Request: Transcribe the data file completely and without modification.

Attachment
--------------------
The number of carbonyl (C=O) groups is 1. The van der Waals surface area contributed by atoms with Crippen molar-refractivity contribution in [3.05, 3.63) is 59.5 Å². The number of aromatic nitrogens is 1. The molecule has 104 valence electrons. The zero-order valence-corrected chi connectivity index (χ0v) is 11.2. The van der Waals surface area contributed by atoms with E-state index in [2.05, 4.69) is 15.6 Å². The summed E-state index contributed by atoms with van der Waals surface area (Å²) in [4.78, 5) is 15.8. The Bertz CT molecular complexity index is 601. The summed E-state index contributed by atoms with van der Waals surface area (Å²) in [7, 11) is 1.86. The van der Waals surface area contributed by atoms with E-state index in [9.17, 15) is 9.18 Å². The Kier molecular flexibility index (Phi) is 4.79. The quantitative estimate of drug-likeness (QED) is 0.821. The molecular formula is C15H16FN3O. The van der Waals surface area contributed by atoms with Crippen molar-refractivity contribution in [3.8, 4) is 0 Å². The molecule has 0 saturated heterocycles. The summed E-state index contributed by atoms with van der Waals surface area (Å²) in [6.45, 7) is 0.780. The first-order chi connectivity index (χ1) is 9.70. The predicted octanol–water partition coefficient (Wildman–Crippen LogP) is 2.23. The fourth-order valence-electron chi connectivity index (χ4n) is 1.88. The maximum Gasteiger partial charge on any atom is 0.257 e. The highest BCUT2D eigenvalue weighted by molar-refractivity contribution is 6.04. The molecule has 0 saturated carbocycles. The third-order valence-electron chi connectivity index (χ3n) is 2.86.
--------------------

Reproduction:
The number of carbonyl (C=O) groups is 1. The van der Waals surface area contributed by atoms with Crippen molar-refractivity contribution in [3.05, 3.63) is 59.5 Å². The number of aromatic nitrogens is 1. The molecule has 104 valence electrons. The zero-order valence-corrected chi connectivity index (χ0v) is 11.2. The van der Waals surface area contributed by atoms with E-state index in [2.05, 4.69) is 15.6 Å². The summed E-state index contributed by atoms with van der Waals surface area (Å²) in [4.78, 5) is 15.8. The Bertz CT molecular complexity index is 601. The summed E-state index contributed by atoms with van der Waals surface area (Å²) in [7, 11) is 1.86. The van der Waals surface area contributed by atoms with E-state index in [9.17, 15) is 9.18 Å². The Kier molecular flexibility index (Phi) is 4.79. The quantitative estimate of drug-likeness (QED) is 0.821. The molecular formula is C15H16FN3O. The van der Waals surface area contributed by atoms with Crippen molar-refractivity contribution in [3.8, 4) is 0 Å². The molecule has 0 saturated heterocycles. The summed E-state index contributed by atoms with van der Waals surface area (Å²) in [6.45, 7) is 0.780. The first-order chi connectivity index (χ1) is 9.70. The predicted octanol–water partition coefficient (Wildman–Crippen LogP) is 2.23. The fourth-order valence-electron chi connectivity index (χ4n) is 1.88. The maximum Gasteiger partial charge on any atom is 0.257 e. The highest BCUT2D eigenvalue weighted by molar-refractivity contribution is 6.04. The molecule has 0 saturated carbocycles. The third-order valence-electron chi connectivity index (χ3n) is 2.86.